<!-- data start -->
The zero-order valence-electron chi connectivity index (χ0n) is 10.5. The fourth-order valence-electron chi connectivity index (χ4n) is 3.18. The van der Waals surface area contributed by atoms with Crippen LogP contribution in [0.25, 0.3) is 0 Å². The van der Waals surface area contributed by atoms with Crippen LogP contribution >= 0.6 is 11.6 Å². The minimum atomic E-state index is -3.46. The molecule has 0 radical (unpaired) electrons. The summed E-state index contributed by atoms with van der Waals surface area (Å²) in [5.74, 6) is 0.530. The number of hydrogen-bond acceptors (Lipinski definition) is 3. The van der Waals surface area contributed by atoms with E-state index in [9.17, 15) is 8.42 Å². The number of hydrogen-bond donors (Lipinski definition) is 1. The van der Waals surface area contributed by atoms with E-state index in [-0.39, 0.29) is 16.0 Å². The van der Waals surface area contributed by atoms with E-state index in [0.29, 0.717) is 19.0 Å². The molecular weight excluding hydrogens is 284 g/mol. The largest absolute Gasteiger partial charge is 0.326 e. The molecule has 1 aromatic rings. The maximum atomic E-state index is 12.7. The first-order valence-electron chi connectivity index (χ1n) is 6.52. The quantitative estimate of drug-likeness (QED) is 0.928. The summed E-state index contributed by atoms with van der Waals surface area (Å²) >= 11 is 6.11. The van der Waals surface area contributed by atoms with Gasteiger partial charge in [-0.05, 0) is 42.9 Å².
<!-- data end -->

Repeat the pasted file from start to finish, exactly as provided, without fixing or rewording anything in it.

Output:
The zero-order valence-electron chi connectivity index (χ0n) is 10.5. The fourth-order valence-electron chi connectivity index (χ4n) is 3.18. The van der Waals surface area contributed by atoms with Crippen LogP contribution in [0.25, 0.3) is 0 Å². The van der Waals surface area contributed by atoms with Crippen LogP contribution >= 0.6 is 11.6 Å². The minimum atomic E-state index is -3.46. The molecule has 0 radical (unpaired) electrons. The summed E-state index contributed by atoms with van der Waals surface area (Å²) in [5.74, 6) is 0.530. The number of hydrogen-bond acceptors (Lipinski definition) is 3. The van der Waals surface area contributed by atoms with E-state index in [9.17, 15) is 8.42 Å². The number of hydrogen-bond donors (Lipinski definition) is 1. The van der Waals surface area contributed by atoms with E-state index in [-0.39, 0.29) is 16.0 Å². The van der Waals surface area contributed by atoms with E-state index in [0.29, 0.717) is 19.0 Å². The molecular weight excluding hydrogens is 284 g/mol. The largest absolute Gasteiger partial charge is 0.326 e. The molecule has 1 aromatic rings. The maximum atomic E-state index is 12.7. The first-order valence-electron chi connectivity index (χ1n) is 6.52. The quantitative estimate of drug-likeness (QED) is 0.928. The summed E-state index contributed by atoms with van der Waals surface area (Å²) >= 11 is 6.11. The van der Waals surface area contributed by atoms with Gasteiger partial charge in [-0.05, 0) is 42.9 Å².